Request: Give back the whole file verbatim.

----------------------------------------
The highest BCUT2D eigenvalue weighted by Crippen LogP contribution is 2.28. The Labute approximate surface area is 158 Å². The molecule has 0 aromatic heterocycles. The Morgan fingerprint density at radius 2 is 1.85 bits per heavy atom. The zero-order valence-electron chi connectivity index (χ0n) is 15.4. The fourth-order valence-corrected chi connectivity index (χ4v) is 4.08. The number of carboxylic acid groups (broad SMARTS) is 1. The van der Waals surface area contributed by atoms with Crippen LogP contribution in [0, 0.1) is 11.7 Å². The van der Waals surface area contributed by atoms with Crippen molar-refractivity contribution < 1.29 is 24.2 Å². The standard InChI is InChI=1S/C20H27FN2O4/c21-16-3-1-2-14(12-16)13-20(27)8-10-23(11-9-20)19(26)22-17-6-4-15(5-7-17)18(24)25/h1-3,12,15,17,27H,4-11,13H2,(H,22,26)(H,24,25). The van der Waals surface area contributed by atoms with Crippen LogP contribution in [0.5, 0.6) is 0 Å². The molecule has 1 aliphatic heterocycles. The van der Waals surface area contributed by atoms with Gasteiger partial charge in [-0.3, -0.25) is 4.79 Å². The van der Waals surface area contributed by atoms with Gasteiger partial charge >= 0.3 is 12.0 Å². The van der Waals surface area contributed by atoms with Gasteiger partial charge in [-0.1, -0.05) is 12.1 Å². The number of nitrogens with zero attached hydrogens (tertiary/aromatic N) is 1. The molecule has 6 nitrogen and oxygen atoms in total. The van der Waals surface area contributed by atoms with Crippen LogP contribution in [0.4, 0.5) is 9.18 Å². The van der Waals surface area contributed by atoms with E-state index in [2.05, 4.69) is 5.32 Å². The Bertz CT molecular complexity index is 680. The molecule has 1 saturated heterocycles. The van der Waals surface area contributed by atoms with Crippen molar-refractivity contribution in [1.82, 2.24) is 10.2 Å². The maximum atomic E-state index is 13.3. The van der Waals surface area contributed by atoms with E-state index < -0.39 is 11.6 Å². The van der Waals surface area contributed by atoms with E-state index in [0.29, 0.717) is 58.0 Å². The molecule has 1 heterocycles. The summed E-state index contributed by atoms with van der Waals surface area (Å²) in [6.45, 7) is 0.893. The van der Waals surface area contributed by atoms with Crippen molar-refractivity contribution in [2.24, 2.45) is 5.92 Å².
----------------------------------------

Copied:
The highest BCUT2D eigenvalue weighted by Crippen LogP contribution is 2.28. The Labute approximate surface area is 158 Å². The molecule has 0 aromatic heterocycles. The Morgan fingerprint density at radius 2 is 1.85 bits per heavy atom. The zero-order valence-electron chi connectivity index (χ0n) is 15.4. The fourth-order valence-corrected chi connectivity index (χ4v) is 4.08. The number of carboxylic acid groups (broad SMARTS) is 1. The van der Waals surface area contributed by atoms with Crippen LogP contribution in [0, 0.1) is 11.7 Å². The van der Waals surface area contributed by atoms with Crippen molar-refractivity contribution < 1.29 is 24.2 Å². The standard InChI is InChI=1S/C20H27FN2O4/c21-16-3-1-2-14(12-16)13-20(27)8-10-23(11-9-20)19(26)22-17-6-4-15(5-7-17)18(24)25/h1-3,12,15,17,27H,4-11,13H2,(H,22,26)(H,24,25). The van der Waals surface area contributed by atoms with Crippen LogP contribution in [0.5, 0.6) is 0 Å². The molecule has 1 aliphatic heterocycles. The van der Waals surface area contributed by atoms with Gasteiger partial charge in [-0.3, -0.25) is 4.79 Å². The van der Waals surface area contributed by atoms with Gasteiger partial charge >= 0.3 is 12.0 Å². The van der Waals surface area contributed by atoms with Gasteiger partial charge in [-0.1, -0.05) is 12.1 Å². The number of nitrogens with zero attached hydrogens (tertiary/aromatic N) is 1. The molecule has 6 nitrogen and oxygen atoms in total. The van der Waals surface area contributed by atoms with Crippen LogP contribution in [0.4, 0.5) is 9.18 Å². The van der Waals surface area contributed by atoms with E-state index in [2.05, 4.69) is 5.32 Å². The Bertz CT molecular complexity index is 680. The molecule has 1 saturated heterocycles. The van der Waals surface area contributed by atoms with Crippen molar-refractivity contribution in [1.82, 2.24) is 10.2 Å². The maximum atomic E-state index is 13.3. The van der Waals surface area contributed by atoms with E-state index < -0.39 is 11.6 Å². The van der Waals surface area contributed by atoms with E-state index in [0.29, 0.717) is 58.0 Å². The molecule has 1 heterocycles. The summed E-state index contributed by atoms with van der Waals surface area (Å²) in [6.45, 7) is 0.893. The van der Waals surface area contributed by atoms with Crippen molar-refractivity contribution in [2.24, 2.45) is 5.92 Å².